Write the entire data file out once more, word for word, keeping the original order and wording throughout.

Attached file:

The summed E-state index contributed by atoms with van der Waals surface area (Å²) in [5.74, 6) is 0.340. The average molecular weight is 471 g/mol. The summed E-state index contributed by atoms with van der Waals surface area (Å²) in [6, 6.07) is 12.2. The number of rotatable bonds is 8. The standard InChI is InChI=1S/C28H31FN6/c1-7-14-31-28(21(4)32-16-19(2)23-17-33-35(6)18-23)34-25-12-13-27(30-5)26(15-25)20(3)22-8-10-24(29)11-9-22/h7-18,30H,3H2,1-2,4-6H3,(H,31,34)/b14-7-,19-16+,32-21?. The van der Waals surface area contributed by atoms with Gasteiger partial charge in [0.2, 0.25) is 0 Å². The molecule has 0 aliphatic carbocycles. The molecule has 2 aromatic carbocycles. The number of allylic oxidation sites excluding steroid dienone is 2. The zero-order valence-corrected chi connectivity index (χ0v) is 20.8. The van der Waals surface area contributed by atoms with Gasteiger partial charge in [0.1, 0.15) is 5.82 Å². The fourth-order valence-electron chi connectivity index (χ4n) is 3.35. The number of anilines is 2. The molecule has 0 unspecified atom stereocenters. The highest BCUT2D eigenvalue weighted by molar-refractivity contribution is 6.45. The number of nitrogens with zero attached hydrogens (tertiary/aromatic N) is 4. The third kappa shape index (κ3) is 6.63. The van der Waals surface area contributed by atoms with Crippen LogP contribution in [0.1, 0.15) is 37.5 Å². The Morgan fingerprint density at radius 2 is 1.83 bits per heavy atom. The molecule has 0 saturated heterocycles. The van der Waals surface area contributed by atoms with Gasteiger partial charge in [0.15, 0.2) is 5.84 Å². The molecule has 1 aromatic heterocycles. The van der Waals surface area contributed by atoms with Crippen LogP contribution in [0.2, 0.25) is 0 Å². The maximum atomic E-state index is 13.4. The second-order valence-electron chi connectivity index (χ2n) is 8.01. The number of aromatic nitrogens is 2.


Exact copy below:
The summed E-state index contributed by atoms with van der Waals surface area (Å²) in [5.74, 6) is 0.340. The average molecular weight is 471 g/mol. The summed E-state index contributed by atoms with van der Waals surface area (Å²) in [6, 6.07) is 12.2. The number of rotatable bonds is 8. The standard InChI is InChI=1S/C28H31FN6/c1-7-14-31-28(21(4)32-16-19(2)23-17-33-35(6)18-23)34-25-12-13-27(30-5)26(15-25)20(3)22-8-10-24(29)11-9-22/h7-18,30H,3H2,1-2,4-6H3,(H,31,34)/b14-7-,19-16+,32-21?. The van der Waals surface area contributed by atoms with Gasteiger partial charge in [0.2, 0.25) is 0 Å². The molecule has 0 aliphatic carbocycles. The molecule has 2 aromatic carbocycles. The number of allylic oxidation sites excluding steroid dienone is 2. The zero-order valence-corrected chi connectivity index (χ0v) is 20.8. The van der Waals surface area contributed by atoms with Gasteiger partial charge in [0.1, 0.15) is 5.82 Å². The fourth-order valence-electron chi connectivity index (χ4n) is 3.35. The number of anilines is 2. The molecule has 0 unspecified atom stereocenters. The highest BCUT2D eigenvalue weighted by molar-refractivity contribution is 6.45. The number of nitrogens with zero attached hydrogens (tertiary/aromatic N) is 4. The third kappa shape index (κ3) is 6.63. The van der Waals surface area contributed by atoms with Crippen LogP contribution in [0.1, 0.15) is 37.5 Å². The Morgan fingerprint density at radius 2 is 1.83 bits per heavy atom. The molecule has 0 saturated heterocycles. The van der Waals surface area contributed by atoms with Gasteiger partial charge in [0.15, 0.2) is 5.84 Å². The molecule has 1 aromatic heterocycles. The van der Waals surface area contributed by atoms with Crippen LogP contribution in [0.2, 0.25) is 0 Å². The maximum atomic E-state index is 13.4. The second-order valence-electron chi connectivity index (χ2n) is 8.01. The number of aromatic nitrogens is 2.